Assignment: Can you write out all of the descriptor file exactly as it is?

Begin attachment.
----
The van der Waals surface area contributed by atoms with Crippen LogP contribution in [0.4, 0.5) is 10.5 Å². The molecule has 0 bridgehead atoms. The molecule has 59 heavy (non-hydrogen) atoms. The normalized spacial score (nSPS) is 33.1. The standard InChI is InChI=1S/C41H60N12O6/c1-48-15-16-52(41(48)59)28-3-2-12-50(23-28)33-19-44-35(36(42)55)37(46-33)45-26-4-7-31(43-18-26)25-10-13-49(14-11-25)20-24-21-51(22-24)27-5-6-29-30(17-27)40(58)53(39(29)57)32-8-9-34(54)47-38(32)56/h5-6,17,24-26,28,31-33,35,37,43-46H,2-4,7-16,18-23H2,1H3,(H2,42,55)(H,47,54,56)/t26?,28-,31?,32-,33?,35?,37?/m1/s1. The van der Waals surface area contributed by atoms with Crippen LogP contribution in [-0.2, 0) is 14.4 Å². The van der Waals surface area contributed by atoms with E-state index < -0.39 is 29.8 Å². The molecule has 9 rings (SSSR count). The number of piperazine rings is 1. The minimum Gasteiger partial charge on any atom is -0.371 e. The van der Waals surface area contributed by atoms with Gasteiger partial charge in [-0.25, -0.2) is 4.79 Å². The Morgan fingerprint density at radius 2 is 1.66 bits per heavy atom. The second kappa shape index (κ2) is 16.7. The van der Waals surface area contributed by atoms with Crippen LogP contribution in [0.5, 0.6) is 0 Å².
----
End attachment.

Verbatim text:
The van der Waals surface area contributed by atoms with Crippen LogP contribution in [0.4, 0.5) is 10.5 Å². The molecule has 0 bridgehead atoms. The molecule has 59 heavy (non-hydrogen) atoms. The normalized spacial score (nSPS) is 33.1. The standard InChI is InChI=1S/C41H60N12O6/c1-48-15-16-52(41(48)59)28-3-2-12-50(23-28)33-19-44-35(36(42)55)37(46-33)45-26-4-7-31(43-18-26)25-10-13-49(14-11-25)20-24-21-51(22-24)27-5-6-29-30(17-27)40(58)53(39(29)57)32-8-9-34(54)47-38(32)56/h5-6,17,24-26,28,31-33,35,37,43-46H,2-4,7-16,18-23H2,1H3,(H2,42,55)(H,47,54,56)/t26?,28-,31?,32-,33?,35?,37?/m1/s1. The van der Waals surface area contributed by atoms with Crippen LogP contribution in [-0.2, 0) is 14.4 Å². The van der Waals surface area contributed by atoms with E-state index < -0.39 is 29.8 Å². The molecule has 9 rings (SSSR count). The number of piperazine rings is 1. The minimum Gasteiger partial charge on any atom is -0.371 e. The van der Waals surface area contributed by atoms with Gasteiger partial charge in [-0.25, -0.2) is 4.79 Å². The Morgan fingerprint density at radius 2 is 1.66 bits per heavy atom. The second kappa shape index (κ2) is 16.7. The van der Waals surface area contributed by atoms with Crippen LogP contribution in [0.5, 0.6) is 0 Å².